On American Independence Day, a committee headed by Judge Yaakov Turkel approved a new governor of the economy, so to speak, when it approved the appointment of Jacob A. Frenkel as the new governor of the Bank of Israel. This is the second time Frenkel, who replaces Stanley Fischer, has filled the role. He had the same position from 1991 to 2000.
Frenkel was serving as JPMorgan International’s chairman when he accepted the nomination by Prime Minister Binyamin Netanyahu and Finance Minister Yair Lapid in late June. The significant pay cut Frenkel will be taking, Lapid said at the time, showed he was committed to the public.
The JT caught up with professor Asher Blass, CEO of Israel’s Economic Research and Consulting Group, to find out how he thinks Frenkel will be for the Israeli economy.
JT: Why Jacob Frenkel?
Bass: [Netanyahu] wanted someone who had and an international name and reputation. … [Frenkel’s acceptance] proves that when Netanyahu really wants something, he can get it.
Explain the role of governor of the Bank of Israel. What does he really do?
In addition to being the governor, which is like being the head of the Federal Reserve of the U.S., he serves as an adviser to the government. It is a dual role; he not only sets monetary policy, but also has involvement in economic decisions. He has much more influence than your average bank governor.
That’s a lot to handle.
There is always kind of a tradeoff; to what extend can the governor really do both? Some governors embarked upon policies independent of the government — not what the government wanted. Then, they had less influence on the government’s [economic policies]. These are issues I think Frankel will be very capable of navigating.
Is it a good or bad choice for Israel — or something in between?
I think it’s good. He does have a track record and a lot of international experience. He was not the only possible candidate; there were other local candidates who would have been fine. Frenkel is an international player, and that is what Netanyahu thought was needed; it is possible he heard from foreigners that this was important to do. Certainly, he is a very high-caliber and qualified candidate.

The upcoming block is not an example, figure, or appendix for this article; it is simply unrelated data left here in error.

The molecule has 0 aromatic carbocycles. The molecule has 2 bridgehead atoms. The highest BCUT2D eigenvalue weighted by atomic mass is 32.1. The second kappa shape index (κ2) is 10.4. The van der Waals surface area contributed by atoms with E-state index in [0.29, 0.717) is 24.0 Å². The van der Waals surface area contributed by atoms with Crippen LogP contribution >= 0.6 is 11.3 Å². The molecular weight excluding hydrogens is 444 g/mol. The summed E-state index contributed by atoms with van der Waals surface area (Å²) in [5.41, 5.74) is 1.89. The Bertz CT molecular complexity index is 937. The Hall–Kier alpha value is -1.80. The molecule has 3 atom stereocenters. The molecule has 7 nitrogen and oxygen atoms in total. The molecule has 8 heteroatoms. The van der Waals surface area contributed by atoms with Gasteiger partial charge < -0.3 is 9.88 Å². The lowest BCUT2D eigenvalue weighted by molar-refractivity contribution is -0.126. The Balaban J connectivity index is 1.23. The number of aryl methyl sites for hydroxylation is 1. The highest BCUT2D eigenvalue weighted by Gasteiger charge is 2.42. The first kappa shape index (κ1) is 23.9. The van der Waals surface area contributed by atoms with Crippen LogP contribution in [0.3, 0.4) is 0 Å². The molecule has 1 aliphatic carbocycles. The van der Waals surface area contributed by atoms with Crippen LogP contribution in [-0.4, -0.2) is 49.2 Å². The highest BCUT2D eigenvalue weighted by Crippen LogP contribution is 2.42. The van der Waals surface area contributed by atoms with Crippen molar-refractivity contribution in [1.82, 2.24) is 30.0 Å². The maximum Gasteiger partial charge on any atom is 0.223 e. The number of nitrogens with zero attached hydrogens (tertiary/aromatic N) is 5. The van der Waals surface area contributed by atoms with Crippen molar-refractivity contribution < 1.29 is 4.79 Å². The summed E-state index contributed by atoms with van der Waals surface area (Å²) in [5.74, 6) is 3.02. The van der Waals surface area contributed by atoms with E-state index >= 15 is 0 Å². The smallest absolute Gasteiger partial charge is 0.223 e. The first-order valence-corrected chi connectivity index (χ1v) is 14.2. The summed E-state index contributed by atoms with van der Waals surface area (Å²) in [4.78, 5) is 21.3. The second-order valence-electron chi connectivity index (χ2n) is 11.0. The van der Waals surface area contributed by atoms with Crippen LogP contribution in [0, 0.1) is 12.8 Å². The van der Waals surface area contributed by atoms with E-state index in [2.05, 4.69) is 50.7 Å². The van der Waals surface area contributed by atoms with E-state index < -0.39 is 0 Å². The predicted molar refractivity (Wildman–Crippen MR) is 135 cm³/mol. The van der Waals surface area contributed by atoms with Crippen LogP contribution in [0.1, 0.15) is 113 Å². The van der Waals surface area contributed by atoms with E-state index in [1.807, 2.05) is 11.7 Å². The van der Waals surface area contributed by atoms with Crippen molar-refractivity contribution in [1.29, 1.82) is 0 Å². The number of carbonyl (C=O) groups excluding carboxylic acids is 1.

How will Frenkel be different from Fischer?
It is not clear that they will be different. They have a bit of a different emphasis. Fischer is more of a moderate European social democrat. Frankel is more oriented to less government intervention, as he is more skeptical of [the government’s] ability to get things done.
How is the Israeli economy now, thriving or just surviving?
It is not great, not bad. … The Israeli economy didn’t have the downturn experienced by others, our unemployment rate is lower, and investments are reasonably OK. The main concern for the Israeli economy is how Israel’s standard of living moves in the direction of the U.S. and more developed countries in Europe. There is a constant gap in per-capita income; we have 40 percent less than what is observed in richer countries. It is not enough to grow 3 percent per year, while our population grows by 1.5 percent or more. The question is, can we bring acceleration growth and not just growth that isn’t slower than in the West?
Street talk is that Frenkel will focus on building a free-market economy. What does that mean?
That he is more skeptical of government spending [than Fischer]. I don’t think we will see a seismic shift or anything, but there is skepticism. The country clearly wastes money on government spending — defense, pension rights — some issues that are hard to address. … I think eventually we will need to address some of the spending, and he will be helpful in that area.
With this shift, for Americans, is now a good time to invest in Israel?
It depends in what you are investing. I don’t think it is a bad time or good time. There is some potential here. If the economy grows, many industries will be profitable. It could be that the real estate market has peaked, so it is not the best to time to invest in that. But, pundits have been wrong with that issue, too, so it could go either way.
What else do people need to know?
There is some potential in Israel that has not been unleashed, and the hope is that dealing with some of the structural problems and bureaucratic difficulties will unleash some of this potential. But, it is too early to say.